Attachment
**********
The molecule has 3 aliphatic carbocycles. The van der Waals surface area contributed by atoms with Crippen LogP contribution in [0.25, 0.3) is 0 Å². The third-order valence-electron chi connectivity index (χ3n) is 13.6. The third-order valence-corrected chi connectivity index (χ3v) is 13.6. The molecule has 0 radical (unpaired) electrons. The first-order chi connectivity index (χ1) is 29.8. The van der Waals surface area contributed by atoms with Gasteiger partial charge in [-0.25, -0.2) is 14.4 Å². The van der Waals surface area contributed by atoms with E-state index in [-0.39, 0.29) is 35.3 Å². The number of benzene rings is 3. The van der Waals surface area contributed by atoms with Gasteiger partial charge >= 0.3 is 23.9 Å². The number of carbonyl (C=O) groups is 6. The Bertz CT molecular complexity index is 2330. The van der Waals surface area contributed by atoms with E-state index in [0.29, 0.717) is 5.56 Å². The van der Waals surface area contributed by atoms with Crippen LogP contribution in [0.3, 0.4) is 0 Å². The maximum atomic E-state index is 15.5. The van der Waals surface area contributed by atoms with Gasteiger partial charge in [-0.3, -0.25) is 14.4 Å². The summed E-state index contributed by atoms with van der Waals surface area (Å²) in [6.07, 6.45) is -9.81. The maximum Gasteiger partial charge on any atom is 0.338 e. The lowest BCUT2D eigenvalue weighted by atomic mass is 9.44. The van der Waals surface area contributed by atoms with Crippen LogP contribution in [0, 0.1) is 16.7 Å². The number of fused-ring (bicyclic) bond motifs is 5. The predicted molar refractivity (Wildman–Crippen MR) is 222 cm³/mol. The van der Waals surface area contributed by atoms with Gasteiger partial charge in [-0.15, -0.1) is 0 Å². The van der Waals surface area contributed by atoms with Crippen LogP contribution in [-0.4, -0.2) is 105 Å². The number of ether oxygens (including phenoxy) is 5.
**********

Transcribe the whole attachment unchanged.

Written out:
The molecule has 3 aliphatic carbocycles. The van der Waals surface area contributed by atoms with Crippen LogP contribution in [0.25, 0.3) is 0 Å². The third-order valence-electron chi connectivity index (χ3n) is 13.6. The third-order valence-corrected chi connectivity index (χ3v) is 13.6. The molecule has 0 radical (unpaired) electrons. The first-order chi connectivity index (χ1) is 29.8. The van der Waals surface area contributed by atoms with Gasteiger partial charge in [-0.25, -0.2) is 14.4 Å². The van der Waals surface area contributed by atoms with E-state index in [-0.39, 0.29) is 35.3 Å². The number of benzene rings is 3. The van der Waals surface area contributed by atoms with Gasteiger partial charge >= 0.3 is 23.9 Å². The number of carbonyl (C=O) groups is 6. The Bertz CT molecular complexity index is 2330. The van der Waals surface area contributed by atoms with E-state index in [0.29, 0.717) is 5.56 Å². The van der Waals surface area contributed by atoms with Crippen LogP contribution in [0.3, 0.4) is 0 Å². The maximum atomic E-state index is 15.5. The van der Waals surface area contributed by atoms with Gasteiger partial charge in [-0.3, -0.25) is 14.4 Å². The summed E-state index contributed by atoms with van der Waals surface area (Å²) in [6.07, 6.45) is -9.81. The maximum Gasteiger partial charge on any atom is 0.338 e. The lowest BCUT2D eigenvalue weighted by atomic mass is 9.44. The van der Waals surface area contributed by atoms with Crippen LogP contribution in [0, 0.1) is 16.7 Å². The number of fused-ring (bicyclic) bond motifs is 5. The predicted molar refractivity (Wildman–Crippen MR) is 222 cm³/mol. The van der Waals surface area contributed by atoms with Gasteiger partial charge in [-0.15, -0.1) is 0 Å². The van der Waals surface area contributed by atoms with Crippen LogP contribution in [-0.4, -0.2) is 105 Å². The number of ether oxygens (including phenoxy) is 5.